When the conclusion of the longest presidential campaign in modern election history came to pass last Tuesday night, it took just four hours to declare freshman Illinois Sen. Barack Obama the 44th president-elect of the United States.Obama, 47, becomes the nation’s first African American president after a 21-month electoral struggle which saw him pitted first against democratic challengers Hillary Rodham Clinton, John Edwards, Bill Richardson, Dennis Kucinich and others; then, beginning in June, against republican rival John McCain who had defeated an equally strong pool of GOP rivals in February.
President-elect Obama secured his victory early in the evening Tuesday night with wins in the key battleground states of Pennsylvania, New Hampshire, Florida, Virginia and Ohio-a state that no republican has ever won the White House without.
Obama, who in the past 21 months has campaigned across 49 states, watched results come in from a Chicago hotel room before going home for a family dinner. As he sat down to eat, a quarter of a million supporters began gathering on the other side of town in Grand Park. As each state was colored blue, roars emanated from the crowd.
While a victory looked all but certain for Obama after key early victories, it wasn’t until 11 p.m. on the east coast that an Obama victory in California was announced and the pivotal 270 electoral vote threshold was surpassed.
As of press time and according to CNN, Obama has accumulated 364 electoral votes to McCain’s 163. Obama won 65.4 million of the 122.8 million cast, or about 53.3 percent. McCain won 57.4 million or about 46.7 percent.
“Sen. Obama has achieved a great thing for himself and for his country. I applaud him for it,” McCain told supporters in his concession speech. He offered his luck and support to his formal rival telling the crowd that Obama is now his president too. Some analysts consider McCain’s concession speech to be his best versed of the campaign.
Obama, speaking shortly after McCain, rallied his supporters for the first time as president-elect of the United States.
“It’s been a long time coming, but tonight, because of what we did on this day, in this election, at this defining moment-change has come to America,” Obama said to thunderous applause.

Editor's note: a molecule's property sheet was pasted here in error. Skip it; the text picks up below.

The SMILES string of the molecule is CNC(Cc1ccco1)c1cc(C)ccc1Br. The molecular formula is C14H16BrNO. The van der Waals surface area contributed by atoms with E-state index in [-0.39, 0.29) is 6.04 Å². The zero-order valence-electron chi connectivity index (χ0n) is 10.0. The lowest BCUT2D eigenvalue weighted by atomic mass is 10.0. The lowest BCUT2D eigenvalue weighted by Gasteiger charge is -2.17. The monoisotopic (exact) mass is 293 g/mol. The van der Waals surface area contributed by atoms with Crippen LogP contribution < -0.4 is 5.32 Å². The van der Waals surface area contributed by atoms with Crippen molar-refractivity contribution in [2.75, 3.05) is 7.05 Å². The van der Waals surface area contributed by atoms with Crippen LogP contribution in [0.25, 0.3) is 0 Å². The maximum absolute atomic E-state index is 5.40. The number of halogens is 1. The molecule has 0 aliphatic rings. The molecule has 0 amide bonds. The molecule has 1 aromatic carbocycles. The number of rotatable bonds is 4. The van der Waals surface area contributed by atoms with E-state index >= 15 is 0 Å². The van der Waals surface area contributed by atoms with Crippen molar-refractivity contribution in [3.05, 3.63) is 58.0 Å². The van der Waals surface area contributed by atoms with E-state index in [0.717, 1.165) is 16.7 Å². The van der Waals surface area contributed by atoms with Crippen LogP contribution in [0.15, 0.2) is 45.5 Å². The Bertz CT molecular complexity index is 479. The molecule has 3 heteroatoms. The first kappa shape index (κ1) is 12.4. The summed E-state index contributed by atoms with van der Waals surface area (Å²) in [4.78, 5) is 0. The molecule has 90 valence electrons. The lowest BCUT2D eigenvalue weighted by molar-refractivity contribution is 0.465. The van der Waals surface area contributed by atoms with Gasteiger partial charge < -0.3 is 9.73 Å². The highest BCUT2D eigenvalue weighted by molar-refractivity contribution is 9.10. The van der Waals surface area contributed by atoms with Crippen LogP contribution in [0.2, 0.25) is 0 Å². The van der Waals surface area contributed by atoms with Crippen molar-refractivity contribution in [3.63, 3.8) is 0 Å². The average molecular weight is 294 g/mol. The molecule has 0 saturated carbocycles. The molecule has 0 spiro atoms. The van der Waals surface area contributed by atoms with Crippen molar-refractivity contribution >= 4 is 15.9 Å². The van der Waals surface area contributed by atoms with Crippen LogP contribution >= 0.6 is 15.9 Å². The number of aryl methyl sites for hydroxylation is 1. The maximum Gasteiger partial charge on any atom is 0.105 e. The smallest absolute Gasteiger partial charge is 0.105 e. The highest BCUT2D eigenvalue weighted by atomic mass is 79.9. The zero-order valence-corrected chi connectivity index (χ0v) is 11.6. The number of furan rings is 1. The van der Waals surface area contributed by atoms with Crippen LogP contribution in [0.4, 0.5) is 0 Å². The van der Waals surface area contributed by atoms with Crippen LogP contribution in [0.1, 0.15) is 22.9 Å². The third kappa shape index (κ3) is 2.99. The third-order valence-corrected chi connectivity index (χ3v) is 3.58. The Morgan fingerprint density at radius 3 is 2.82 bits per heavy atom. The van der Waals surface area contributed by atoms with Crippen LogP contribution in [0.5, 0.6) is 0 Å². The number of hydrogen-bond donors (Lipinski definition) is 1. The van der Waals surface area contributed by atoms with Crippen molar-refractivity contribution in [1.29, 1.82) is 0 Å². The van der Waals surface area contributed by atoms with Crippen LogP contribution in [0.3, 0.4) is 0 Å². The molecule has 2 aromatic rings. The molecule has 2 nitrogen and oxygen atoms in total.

Obama’s heavy investment in a bounty of swing states prior to Election Day paid dividends when the majority of the states, which voted for President Bush four years ago, voted for the democratic candidate.
“If there is anyone out there who still doubts that America is a place where all things are possible; who still wonders if the dream of our founders is alive in our time; who still questions the power of our democracy, tonight is your answer,” Obama declared.
Obama’s victory speech championed the success of his campaign and the volunteers who were responsible for record voter registration across the country.
But the president-elect also spoke to his detractors: “To those Americans whose support I have yet to earn; I may not have won your vote tonight, but I hear your voices, I need your help, and will be your president too,” Obama said.
To those around the world: “And all those watching tonight from beyond our shores, from parliaments and palaces, to those who are huddled around radios in the forgotten corners of the world, our stories are singular but our destiny is shared, and a new dawn of American leadership is at hand.”
To the world’s enemies: “To those who would tear the world down: We will defeat you.”
To the world’s friends: “To those who seek peace and security: We support you.”
The election not only saw a hotly contested presidential race, but races to fill 35 Senate seats and all of the 435 seats in the House of Representatives.
As of press time and according to CNN, the democrats control 57 Senate seats while the republicans control 40. Three seats-in Alaska, Minnesota and Georgia-are still being contested. A runoff election is required in Georgia where incumbent republican Saxby Chambliss failed to receive 50 percent of the votes.
In the House, the democrats strengthened the majority they won in the 2006 midterm elections that were largely seen as a referendum on an increasingly unpopular republican president. As of press time and according to CNN, the democrats now control 255 seats in the house while the republicans hold 174 seats.
Jeff J. Simon is a third-year student majoring in communication studies with a minor in journalism. He can be reached at firstname.lastname@example.org.